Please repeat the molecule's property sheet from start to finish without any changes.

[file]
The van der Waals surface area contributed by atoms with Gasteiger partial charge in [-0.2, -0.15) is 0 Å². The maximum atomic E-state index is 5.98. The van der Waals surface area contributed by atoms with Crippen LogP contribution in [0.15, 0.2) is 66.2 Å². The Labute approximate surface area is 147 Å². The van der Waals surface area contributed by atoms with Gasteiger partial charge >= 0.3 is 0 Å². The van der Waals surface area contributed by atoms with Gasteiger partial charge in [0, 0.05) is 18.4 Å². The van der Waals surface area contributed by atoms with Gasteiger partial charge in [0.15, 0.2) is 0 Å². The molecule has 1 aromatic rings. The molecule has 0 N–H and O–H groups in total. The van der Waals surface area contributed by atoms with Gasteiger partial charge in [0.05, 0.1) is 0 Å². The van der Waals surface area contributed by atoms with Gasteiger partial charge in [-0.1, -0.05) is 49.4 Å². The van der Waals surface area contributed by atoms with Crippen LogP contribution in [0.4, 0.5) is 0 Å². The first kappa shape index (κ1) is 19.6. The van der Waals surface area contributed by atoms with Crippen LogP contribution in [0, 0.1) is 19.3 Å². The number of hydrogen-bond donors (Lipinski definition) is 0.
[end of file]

The van der Waals surface area contributed by atoms with Gasteiger partial charge in [-0.2, -0.15) is 0 Å². The maximum atomic E-state index is 5.98. The van der Waals surface area contributed by atoms with Crippen LogP contribution in [0.15, 0.2) is 66.2 Å². The Labute approximate surface area is 147 Å². The van der Waals surface area contributed by atoms with Gasteiger partial charge >= 0.3 is 0 Å². The van der Waals surface area contributed by atoms with Gasteiger partial charge in [0, 0.05) is 18.4 Å². The van der Waals surface area contributed by atoms with Gasteiger partial charge in [0.15, 0.2) is 0 Å². The molecule has 1 aromatic rings. The molecule has 0 N–H and O–H groups in total. The van der Waals surface area contributed by atoms with Gasteiger partial charge in [0.05, 0.1) is 0 Å². The van der Waals surface area contributed by atoms with Gasteiger partial charge in [-0.1, -0.05) is 49.4 Å². The van der Waals surface area contributed by atoms with Crippen LogP contribution in [0.4, 0.5) is 0 Å². The first kappa shape index (κ1) is 19.6. The van der Waals surface area contributed by atoms with Crippen LogP contribution in [0, 0.1) is 19.3 Å². The number of hydrogen-bond donors (Lipinski definition) is 0.